Client FAQ's – Interrogatories
Laura Holt is a Paralegal at DHHW. She joined Dragga, Hannon, Hessler, & Wills, LLP in 2014 and has worked with the firm as a Paralegal since 2015.
In a contested case, one portion of the case is dedicated to discovery. Discovery is the gathering and exchange of information (for example facts, information, and documents) to understand each party’s position and develop evidence in the case. One discovery tool often used are Interrogatories. Interrogatories are written questions to the opposing party that must be answered in writing and under oath. This means the answers must be truthful and accurate, as if the client is testifying in court.
Maryland Rules allow each party in a case to ask 30 Interrogatories of the other party. Once a party has been served with Interrogatories, he or she has 30 days to respond. Typically, Interrogatories cannot simply be answered with yes/no responses and usually require a good bit of time from the client to consider and draft the answers.
The attorneys and paralegals assist clients during the discovery phase of the case, including answering Interrogatories. When sending the Interrogatories to the client, we try to make the process as easy as possible. Suggestions often include breaking up the questions into batches and providing us with each answer as written, and tips for how to correctly identify witnesses.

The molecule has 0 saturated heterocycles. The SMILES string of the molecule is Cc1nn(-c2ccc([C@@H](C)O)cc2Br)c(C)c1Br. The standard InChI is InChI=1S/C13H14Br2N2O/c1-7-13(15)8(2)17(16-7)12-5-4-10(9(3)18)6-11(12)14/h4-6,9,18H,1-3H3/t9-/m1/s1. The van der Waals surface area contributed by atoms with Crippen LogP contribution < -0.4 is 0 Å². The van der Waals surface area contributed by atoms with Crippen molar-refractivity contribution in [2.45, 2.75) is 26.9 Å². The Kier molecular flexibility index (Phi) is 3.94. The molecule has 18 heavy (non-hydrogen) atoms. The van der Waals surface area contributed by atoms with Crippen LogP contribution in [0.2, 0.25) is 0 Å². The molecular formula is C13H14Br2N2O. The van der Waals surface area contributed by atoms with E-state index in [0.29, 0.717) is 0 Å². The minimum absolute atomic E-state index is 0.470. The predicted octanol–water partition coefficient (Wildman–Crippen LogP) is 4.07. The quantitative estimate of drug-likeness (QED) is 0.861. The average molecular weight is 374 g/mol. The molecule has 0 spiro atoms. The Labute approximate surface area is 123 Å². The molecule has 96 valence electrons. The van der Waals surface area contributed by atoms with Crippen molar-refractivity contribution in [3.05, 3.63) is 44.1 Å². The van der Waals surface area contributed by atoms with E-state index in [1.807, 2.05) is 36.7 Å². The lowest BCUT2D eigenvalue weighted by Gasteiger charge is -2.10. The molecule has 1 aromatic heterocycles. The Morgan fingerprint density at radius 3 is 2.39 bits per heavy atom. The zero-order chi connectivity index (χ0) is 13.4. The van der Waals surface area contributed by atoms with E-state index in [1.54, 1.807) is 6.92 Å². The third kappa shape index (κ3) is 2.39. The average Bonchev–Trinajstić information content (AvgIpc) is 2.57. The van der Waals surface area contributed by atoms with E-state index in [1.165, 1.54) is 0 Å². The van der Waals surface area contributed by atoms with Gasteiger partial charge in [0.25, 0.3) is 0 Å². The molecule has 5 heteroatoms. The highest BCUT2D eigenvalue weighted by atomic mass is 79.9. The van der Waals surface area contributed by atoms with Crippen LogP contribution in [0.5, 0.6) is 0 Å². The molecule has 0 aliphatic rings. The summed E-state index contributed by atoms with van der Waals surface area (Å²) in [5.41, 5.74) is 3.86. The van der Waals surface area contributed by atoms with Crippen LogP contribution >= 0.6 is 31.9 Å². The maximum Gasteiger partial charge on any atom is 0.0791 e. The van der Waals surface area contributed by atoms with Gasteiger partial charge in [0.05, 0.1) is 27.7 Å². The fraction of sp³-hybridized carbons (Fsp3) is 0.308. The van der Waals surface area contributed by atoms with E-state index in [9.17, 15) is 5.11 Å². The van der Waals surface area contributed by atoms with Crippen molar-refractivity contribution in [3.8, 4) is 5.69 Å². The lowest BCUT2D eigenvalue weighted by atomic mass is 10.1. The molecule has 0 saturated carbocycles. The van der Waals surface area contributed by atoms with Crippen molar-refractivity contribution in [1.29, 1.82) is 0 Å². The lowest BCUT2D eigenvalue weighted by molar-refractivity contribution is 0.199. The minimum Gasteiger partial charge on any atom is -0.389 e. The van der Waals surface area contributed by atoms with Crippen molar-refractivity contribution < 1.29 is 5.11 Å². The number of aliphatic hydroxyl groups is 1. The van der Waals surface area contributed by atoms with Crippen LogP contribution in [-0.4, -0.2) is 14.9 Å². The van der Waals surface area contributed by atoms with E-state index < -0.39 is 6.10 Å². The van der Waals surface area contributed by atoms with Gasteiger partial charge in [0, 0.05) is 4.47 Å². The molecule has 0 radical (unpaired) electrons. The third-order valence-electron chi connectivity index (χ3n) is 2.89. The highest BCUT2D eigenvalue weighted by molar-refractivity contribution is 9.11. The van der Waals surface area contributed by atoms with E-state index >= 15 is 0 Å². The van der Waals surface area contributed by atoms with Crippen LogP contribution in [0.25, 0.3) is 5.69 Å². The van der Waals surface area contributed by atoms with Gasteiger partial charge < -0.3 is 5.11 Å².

When we get draft answers from a client, we review them. Usually at this point, we set up a phone call with the client to discuss the draft answers and to fill in any missing gaps. Completing the Interrogatories may take a few phone calls and/or emails to make sure we understand the responses, can format them as required by the Maryland Rules, and provide complete and accurate answers. While answering Interrogatories may become overwhelming, the attorneys and paralegals are available to assist you with any questions and concerns throughout the entire discovery process, using our experience to ease the process.
Likewise, clients are obligated to supplement and update their answers to Interrogatories until the case concludes. Supplements might include new information or information the client has since remembered. We are available to assist our clients with these supplements.
We encourage our clients to reach out to the attorney(s) and paralegal assigned to their case with any questions they have about discovery, including Interrogatories and the client’s responses.
Contributors: Laura Holt, Paralegal, and Lindsay Parvis, Esquire, Partner.